THE PRICES of goods may spike, amid the disruption of global supply chains due to the continued spread of the coronavirus disease 2019 (COVID-19), the Finance department (DoF) said on Sunday.
“The disruption of global supply chains will tend to push prices up. Domestic producers will need to look for alternative supply sources to avoid production cuts,” the DoF said in its economic bulletin on Sunday.
Citing initial data from the Customs bureau, the DoF said imports from China dropped by 34.7% in terms of volume in February. China is the country’s biggest trading partner.
Inflation eased at a slower-than-expected 2.6% in February on softer price increases of food, transport and utilities, from 2.9% in January. This brought year-to-date inflation to 2.8%, well within the central bank’s 2-4% target for the whole year.
However, the DoF said “benign global oil prices will pull down inflation going forward.”
Oil prices have plunged to multi-year lows as demand was hit by economic fallout from the coronavirus. Virus fears, travel bans and other precautionary measures have dampened global economic activity.
For inflation rate to settle within the 2-4% target range, the DoF said the “month-on-month price change should be at most 0.3% per month.”
ASSESSING THE IMPACT
President Rodrigo R. Duterte is set to declare on Monday a public health emergency to help contain the spread of COVID-19, after the country recorded its first case of local transmission. There are six confirmed COVID-19 cases in the country as of Sunday.
Government economic managers are set to meet on Tuesday to further assess the virus outbreak’s impact on the economy following a rise in the number of confirmed cases in the country.
“Right now, what we see on the impact of COVID-19 is essentially on tourism and that’s very clear. What is not so clear is the impact on the productive capacity of our trading partners and the supply chain, and also the demand for our products — that’s quite unclear at the moment,” Finance Secretary Carlos G. Dominguez III told reporters on Friday.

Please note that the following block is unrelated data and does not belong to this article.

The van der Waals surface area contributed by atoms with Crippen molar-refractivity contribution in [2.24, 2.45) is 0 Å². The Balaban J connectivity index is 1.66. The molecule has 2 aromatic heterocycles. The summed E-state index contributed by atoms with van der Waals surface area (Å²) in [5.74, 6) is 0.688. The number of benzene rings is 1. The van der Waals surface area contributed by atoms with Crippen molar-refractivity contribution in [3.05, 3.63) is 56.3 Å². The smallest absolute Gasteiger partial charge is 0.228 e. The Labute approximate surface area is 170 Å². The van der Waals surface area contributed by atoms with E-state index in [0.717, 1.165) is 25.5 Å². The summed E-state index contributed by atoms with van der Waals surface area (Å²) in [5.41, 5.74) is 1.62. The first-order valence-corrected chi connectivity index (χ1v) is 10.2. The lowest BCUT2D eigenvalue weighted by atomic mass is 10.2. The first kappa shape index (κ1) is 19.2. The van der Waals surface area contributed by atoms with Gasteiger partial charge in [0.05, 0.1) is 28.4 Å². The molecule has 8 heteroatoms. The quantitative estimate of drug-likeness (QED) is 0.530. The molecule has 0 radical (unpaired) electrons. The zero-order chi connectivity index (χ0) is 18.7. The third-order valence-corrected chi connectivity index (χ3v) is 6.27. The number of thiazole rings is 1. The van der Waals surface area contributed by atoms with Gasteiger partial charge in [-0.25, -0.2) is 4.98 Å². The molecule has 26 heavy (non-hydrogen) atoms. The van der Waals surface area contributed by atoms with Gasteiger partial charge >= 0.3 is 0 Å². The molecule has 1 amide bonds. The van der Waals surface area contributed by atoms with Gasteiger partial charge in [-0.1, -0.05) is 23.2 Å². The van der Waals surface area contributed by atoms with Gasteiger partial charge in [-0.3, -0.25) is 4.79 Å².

Meanwhile, government officials said public infrastructure projects are not facing delays due to a shortage in raw materials and equipment, mainly from China.
“Right now we’re not seeing any effects yet, but we have to closely monitor that and then see the effects… on China, which supplies all of these construction materials, heavy equipment, for the entire world will be affected by this,” Vivencio B. Dizon, presidential adviser for flagship programs, said a press conference on Friday.
Mr. Dominguez said any slowdown will not be immediately seen as businesses typically have two or three months worth of inventory.
“You won’t see an immediate effect if there’s a slowdown because there’s inventory here. Let’s say they keep three months’ inventory, the slowdown started in, let’s say mid-February… It’s only in May that you’ll see the slowdown, if there is a slowdown at all,” Mr. Dominguez said. — Beatrice M. Laforga